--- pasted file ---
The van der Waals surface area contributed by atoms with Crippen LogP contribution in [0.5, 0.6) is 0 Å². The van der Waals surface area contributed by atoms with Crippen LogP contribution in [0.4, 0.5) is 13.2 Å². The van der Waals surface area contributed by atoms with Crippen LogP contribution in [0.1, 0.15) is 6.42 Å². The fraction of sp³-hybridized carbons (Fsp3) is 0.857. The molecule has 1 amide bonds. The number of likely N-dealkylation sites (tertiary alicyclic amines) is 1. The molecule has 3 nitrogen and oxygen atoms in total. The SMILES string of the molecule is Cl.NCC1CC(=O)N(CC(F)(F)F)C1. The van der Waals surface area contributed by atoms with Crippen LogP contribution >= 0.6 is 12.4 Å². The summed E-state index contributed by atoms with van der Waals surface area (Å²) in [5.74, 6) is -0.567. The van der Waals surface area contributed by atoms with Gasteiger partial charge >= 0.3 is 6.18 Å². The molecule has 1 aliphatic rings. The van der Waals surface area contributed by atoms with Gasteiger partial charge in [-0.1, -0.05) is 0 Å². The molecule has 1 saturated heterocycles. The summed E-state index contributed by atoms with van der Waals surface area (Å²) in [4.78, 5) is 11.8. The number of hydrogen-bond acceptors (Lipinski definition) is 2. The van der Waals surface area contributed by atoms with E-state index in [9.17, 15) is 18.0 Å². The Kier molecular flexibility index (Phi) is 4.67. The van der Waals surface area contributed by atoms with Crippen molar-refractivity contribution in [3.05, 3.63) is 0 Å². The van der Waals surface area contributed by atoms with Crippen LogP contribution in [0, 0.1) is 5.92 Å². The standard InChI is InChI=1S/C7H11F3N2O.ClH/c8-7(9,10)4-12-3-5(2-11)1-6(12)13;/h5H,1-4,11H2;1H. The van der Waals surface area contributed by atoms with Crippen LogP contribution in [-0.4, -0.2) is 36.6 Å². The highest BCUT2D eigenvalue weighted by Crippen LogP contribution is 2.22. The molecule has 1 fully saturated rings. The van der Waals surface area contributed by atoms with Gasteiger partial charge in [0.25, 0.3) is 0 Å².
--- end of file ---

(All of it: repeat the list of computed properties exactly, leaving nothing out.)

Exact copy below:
The van der Waals surface area contributed by atoms with Crippen LogP contribution in [0.5, 0.6) is 0 Å². The van der Waals surface area contributed by atoms with Crippen LogP contribution in [0.4, 0.5) is 13.2 Å². The van der Waals surface area contributed by atoms with Crippen LogP contribution in [0.1, 0.15) is 6.42 Å². The fraction of sp³-hybridized carbons (Fsp3) is 0.857. The molecule has 1 amide bonds. The number of likely N-dealkylation sites (tertiary alicyclic amines) is 1. The molecule has 3 nitrogen and oxygen atoms in total. The SMILES string of the molecule is Cl.NCC1CC(=O)N(CC(F)(F)F)C1. The van der Waals surface area contributed by atoms with Crippen LogP contribution >= 0.6 is 12.4 Å². The summed E-state index contributed by atoms with van der Waals surface area (Å²) in [5.74, 6) is -0.567. The van der Waals surface area contributed by atoms with Gasteiger partial charge >= 0.3 is 6.18 Å². The molecule has 1 aliphatic rings. The van der Waals surface area contributed by atoms with Gasteiger partial charge in [-0.1, -0.05) is 0 Å². The molecule has 1 saturated heterocycles. The summed E-state index contributed by atoms with van der Waals surface area (Å²) in [4.78, 5) is 11.8. The number of hydrogen-bond acceptors (Lipinski definition) is 2. The van der Waals surface area contributed by atoms with E-state index in [9.17, 15) is 18.0 Å². The Kier molecular flexibility index (Phi) is 4.67. The van der Waals surface area contributed by atoms with Crippen molar-refractivity contribution in [3.05, 3.63) is 0 Å². The van der Waals surface area contributed by atoms with Crippen LogP contribution in [0, 0.1) is 5.92 Å². The standard InChI is InChI=1S/C7H11F3N2O.ClH/c8-7(9,10)4-12-3-5(2-11)1-6(12)13;/h5H,1-4,11H2;1H. The van der Waals surface area contributed by atoms with Crippen LogP contribution in [-0.4, -0.2) is 36.6 Å². The highest BCUT2D eigenvalue weighted by Crippen LogP contribution is 2.22. The molecule has 1 fully saturated rings. The van der Waals surface area contributed by atoms with Gasteiger partial charge in [0.25, 0.3) is 0 Å².